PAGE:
NEW YORK (Reuters) - It’s often said you should never meet your heroes.
But on Saturday, 20-year-old Naomi Osaka faces a far more daunting task: Playing against her hero in the U.S. Open final.
Osaka toppled 2017’s runner-up American Madison Keys 6-2 6-4 on Thursday, earning her a spot in the Grand Slam final against Serena Williams, whom Osaka admired since she started watching the U.S. Open on television as a child.
But Osaka, the first Japanese woman to reach a Grand Slam singles final, told reporters after her semi-final that she would focus on separating the legend from the player.
“It feels a little bit, like, surreal. Even when I was a little kid, I always dreamed that I would play Serena in a final of a Grand Slam,” Osaka said.
“At the same time I feel like even though I should enjoy this moment, I should still think of it as another match.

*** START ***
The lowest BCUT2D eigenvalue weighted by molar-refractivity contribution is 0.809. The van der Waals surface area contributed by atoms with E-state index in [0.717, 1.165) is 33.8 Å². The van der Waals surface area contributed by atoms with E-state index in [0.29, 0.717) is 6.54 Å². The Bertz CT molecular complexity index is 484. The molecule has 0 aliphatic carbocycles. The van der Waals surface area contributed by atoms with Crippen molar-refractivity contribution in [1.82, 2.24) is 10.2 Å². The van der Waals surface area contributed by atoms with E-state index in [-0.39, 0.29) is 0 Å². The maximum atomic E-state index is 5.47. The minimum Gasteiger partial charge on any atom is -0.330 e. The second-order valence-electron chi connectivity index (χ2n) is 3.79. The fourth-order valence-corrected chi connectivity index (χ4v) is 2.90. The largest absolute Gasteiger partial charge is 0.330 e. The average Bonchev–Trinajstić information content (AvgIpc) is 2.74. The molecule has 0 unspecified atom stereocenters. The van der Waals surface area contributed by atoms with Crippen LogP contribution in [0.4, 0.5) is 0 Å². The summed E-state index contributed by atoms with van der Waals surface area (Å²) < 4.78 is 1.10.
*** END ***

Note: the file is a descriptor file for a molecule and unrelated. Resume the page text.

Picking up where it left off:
“Yeah, I shouldn’t really think of her as, like, my idol. I should just try to play her as an opponent.”
Osaka has played Williams only once before, defeating her 6-3 6-2 at the Miami Open in March, undoubtedly an experience from which she can draw additional confidence.
But even with that win under her belt, she acknowledged that Saturday’s match poses entirely different challenges.
“It’s really cool that I was able to play her so early,” Osaka said.
“Of course, I feel like since the circumstances were so different, I’ll be able to see, like, how she changed and stuff. I think that experience was really good for me.
“Since I already know she’s a good player, I don’t want to be surprised if she plays better or not.”
Editing by Greg Stutchbury